Breast Erythema in a Patient With Breast Implant-Associated Anaplastic Large Cell Lymphoma: A Case Report Discussing Cutaneous Manifestations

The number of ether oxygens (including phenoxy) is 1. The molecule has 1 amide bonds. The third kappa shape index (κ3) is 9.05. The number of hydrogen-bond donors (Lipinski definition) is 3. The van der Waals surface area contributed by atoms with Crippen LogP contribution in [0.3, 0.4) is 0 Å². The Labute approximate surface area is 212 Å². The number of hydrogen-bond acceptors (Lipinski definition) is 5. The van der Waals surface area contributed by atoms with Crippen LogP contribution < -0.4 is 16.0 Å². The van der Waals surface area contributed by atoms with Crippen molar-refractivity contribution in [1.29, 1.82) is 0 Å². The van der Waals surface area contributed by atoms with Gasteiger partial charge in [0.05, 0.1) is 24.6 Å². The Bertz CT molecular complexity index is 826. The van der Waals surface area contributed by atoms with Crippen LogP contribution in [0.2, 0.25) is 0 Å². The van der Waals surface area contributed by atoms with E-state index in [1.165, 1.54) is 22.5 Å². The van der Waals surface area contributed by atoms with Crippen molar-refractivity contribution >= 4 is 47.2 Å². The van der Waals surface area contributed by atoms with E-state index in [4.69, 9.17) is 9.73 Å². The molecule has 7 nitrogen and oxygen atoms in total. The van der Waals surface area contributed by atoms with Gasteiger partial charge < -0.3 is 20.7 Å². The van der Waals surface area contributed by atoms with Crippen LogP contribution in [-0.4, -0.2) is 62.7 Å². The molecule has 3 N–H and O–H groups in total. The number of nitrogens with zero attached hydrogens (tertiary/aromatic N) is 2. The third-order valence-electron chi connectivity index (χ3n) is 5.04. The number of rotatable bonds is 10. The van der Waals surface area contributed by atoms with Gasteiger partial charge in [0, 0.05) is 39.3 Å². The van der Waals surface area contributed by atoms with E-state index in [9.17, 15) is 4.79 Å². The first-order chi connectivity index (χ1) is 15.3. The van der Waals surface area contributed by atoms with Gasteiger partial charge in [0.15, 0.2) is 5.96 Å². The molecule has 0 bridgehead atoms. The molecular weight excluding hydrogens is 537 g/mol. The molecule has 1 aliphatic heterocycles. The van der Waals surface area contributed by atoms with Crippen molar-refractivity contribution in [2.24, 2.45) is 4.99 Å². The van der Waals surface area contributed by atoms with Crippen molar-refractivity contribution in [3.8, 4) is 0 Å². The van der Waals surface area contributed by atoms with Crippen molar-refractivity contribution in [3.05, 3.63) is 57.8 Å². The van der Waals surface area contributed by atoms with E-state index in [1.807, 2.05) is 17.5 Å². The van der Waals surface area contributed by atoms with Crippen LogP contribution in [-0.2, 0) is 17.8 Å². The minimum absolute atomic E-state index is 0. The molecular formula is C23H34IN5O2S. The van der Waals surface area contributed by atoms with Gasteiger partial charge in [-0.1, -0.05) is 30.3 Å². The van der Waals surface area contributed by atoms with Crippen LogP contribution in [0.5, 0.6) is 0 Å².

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Abstract